Posted: November 13th, 2011 10:12 PM

I would bet there are NO open air drug markets in OP like the West side!! The kind where ANY car or person just walks up and buys drugs in the open air. NOT here. Sorry. The police seem to be doing their jobs becasue they are arresting people at both the McDonald's and the Thornton's. There has to be more drug use in some surrounding communities than in Oak Park.


Posted: November 13th, 2011 9:46 PM

We drove past this building today, and we commented on how nice the building looked from an outside glance. Makes you wonder what other "dark corners" are hiding in different parts of this pretty village. I think someone should name all the places where criminals go to "do their business".

OP rez  

Posted: November 13th, 2011 9:39 PM

OP Resident, I agree that property owners need to do more in regards to calling police, but research shows that "Blue Light Specials" don't do anything to deter crime, they just get the video at the end, and the down side is it gives the impression that the area is sketchy and unsafe. "Blue Light Specials" could work along Austin Blvd, as it already has a sketchy feeling, and would create a more visible border for anyone coming in to commit crime to think twice, but will it actually deter?

OP rez  

Posted: November 13th, 2011 9:33 PM

Bell, the unofficial Chicago policy, ever since they started tearing down projects and "beautify Chicago", has been to clean up the center of Chicago, and push the crime and drugs outwards to it's boarders and beyond. It's a matter of priorities for the city. Do you really think the Mayor gives a rats ass about junkies in Oak Park?

OP Resident  

Posted: November 13th, 2011 9:26 PM

So we're supposed to just lie down and let them shoot up in our backyards, Bell? That doesn't seem like a legitimate answer either. Set up "Blue Light Cams" where they are known to shoot up and impound their vehicles. Pursue legal action against McDonalds or Thorntons or any other property owner that just turns a blind eye to it. Step up the policing and make it known that the druggies can find somewhere else to shoot up instead of "Welcome to Oak Park, a safer place to shoot heroin".


Posted: November 13th, 2011 8:02 PM

Don't kid yourself. Heroin addicts are not going to wait to fix until they get home. They want it now! A quick five minute drive into Oak Park or Forest Park is the most they'll do. What is the City of Chicago doing to stop the flow of drugs into these neighborhoods? The mayor and police chief claim that the departement is properly staffed but instead of assigning officers to the neighborhoods where they are most needed; they have cops driving Ed Burke and Maggie Daley around town. Get serious!

OP Resident  

Posted: November 13th, 2011 6:31 PM

It's a known fact that we have people driving around Oak Park higher than a kite on heroin, but Trustee Lueck thinks we need to enact a ban on eating while driving. Are we truly missing the real issues by THAT wide of a margin? Please wake up, please.

Yet Another OP Resident  

Posted: November 13th, 2011 6:16 PM

So people drive into the city to buy heroin, and then, instead of driving to the privacy of their own homes to shoot up, they drive to OP or RF to shoot up in their cars in public parking lots? I don't think the police like the suggestion that the drugs are actually bought and used here. Even if what the police say is true, it's no compliment to local law enforcement that addicts go out of their way to shoot up here instead of where they buy or live.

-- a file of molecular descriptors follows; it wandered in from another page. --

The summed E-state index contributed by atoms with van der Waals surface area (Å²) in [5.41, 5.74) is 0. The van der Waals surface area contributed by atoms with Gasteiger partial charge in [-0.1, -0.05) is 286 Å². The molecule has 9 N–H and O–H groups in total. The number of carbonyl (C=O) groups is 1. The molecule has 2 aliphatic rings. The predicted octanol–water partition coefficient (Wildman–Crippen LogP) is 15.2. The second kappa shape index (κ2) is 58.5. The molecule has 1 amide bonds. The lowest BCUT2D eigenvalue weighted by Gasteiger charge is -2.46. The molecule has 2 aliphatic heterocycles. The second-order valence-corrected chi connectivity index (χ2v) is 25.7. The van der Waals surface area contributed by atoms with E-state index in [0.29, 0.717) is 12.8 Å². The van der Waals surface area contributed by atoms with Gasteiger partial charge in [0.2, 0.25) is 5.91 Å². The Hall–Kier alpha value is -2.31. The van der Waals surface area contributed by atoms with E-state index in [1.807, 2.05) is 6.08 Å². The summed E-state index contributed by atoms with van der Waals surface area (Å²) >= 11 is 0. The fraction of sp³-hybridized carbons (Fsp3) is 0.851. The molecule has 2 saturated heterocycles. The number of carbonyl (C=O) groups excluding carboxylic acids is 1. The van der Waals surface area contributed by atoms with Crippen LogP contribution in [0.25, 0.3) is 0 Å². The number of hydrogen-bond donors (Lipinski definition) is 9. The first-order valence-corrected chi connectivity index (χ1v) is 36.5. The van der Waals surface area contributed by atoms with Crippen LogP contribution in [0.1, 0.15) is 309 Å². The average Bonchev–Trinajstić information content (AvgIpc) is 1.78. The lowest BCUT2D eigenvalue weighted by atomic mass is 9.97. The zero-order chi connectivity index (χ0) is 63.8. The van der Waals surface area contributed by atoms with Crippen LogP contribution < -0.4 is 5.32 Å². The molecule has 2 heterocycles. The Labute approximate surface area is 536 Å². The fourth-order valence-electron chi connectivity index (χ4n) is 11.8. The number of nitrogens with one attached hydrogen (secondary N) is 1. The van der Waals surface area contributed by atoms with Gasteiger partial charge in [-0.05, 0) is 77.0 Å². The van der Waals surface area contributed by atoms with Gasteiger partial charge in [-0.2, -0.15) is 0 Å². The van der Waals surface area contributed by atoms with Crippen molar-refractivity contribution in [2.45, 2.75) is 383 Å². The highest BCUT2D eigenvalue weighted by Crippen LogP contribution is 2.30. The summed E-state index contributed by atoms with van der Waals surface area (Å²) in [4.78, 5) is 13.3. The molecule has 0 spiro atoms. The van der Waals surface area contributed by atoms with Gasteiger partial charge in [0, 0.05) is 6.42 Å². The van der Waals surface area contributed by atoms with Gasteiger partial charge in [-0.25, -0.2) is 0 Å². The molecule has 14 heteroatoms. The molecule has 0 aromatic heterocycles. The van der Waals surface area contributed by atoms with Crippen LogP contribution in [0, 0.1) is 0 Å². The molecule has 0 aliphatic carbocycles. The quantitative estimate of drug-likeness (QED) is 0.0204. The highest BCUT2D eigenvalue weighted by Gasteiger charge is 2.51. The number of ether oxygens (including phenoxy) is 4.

Mary Ellen Eads from Oak Park  

Posted: November 13th, 2011 5:21 PM

Yet some commenters say that illegal drugs are sold in Oak Park as well. And an article in another paper referred to the child who died as having been directed to a local park to obtain drugs. Now maybe that park wasn't in OP, but it sounded as if it was. I would expect Village Hall, the Park District, as well as the PD to be coming up with effective solutions to this problem. And we can't be the only town which has had to deal with a bldg that has become a public nuisance. Do something.

OP Resident  

Posted: November 13th, 2011 4:53 PM

Thanks for the clarification, Dan. If the police are fully aware of where addicts drugs why are they not arrested? I realize that arresting addicts may not break the cycle of addiction, but the notion that there are people driving around my neighborhood strung out on heroin is completely unacceptable. It's just a matter of time until one of our kids gets run over by one of those addicts.

Dan Haley from Wednesday Journal  

Posted: November 13th, 2011 4:18 PM

Folks-- Let me offer some clarification of Deputy Chief Ambrose's comments as well of Chief Tanksley's since I sat in on the interview. Ambrose's point -- backed up by our reporting over the years in OP and in Forest Park is that west suburbanites -- mostly whites -- travel to the West Side to buy the drugs. They often stop in Oak Park (McDonald's) or FP (Thornton's)to ingest the drugs because they're addicted and want to get high in a safe place. Not to say OP doesn't have a drug issue.

Yet Another OP Resident  

Posted: November 13th, 2011 1:54 PM

In a survey, OPRFHS students self-reported substance abuse at a rate nearly twice the national average. The last two weeks have seen a 17 yr. old severely injured outside a HS party, and another 17 yr. old tragically dead from an overdose. People call the HS "Toke Park Reefer Forest", and the 290 to Oak Park is "Heroin Highway", according to an ER Dr. who spoke here last year. Our community has a serious problem. Nothing "silly" about it.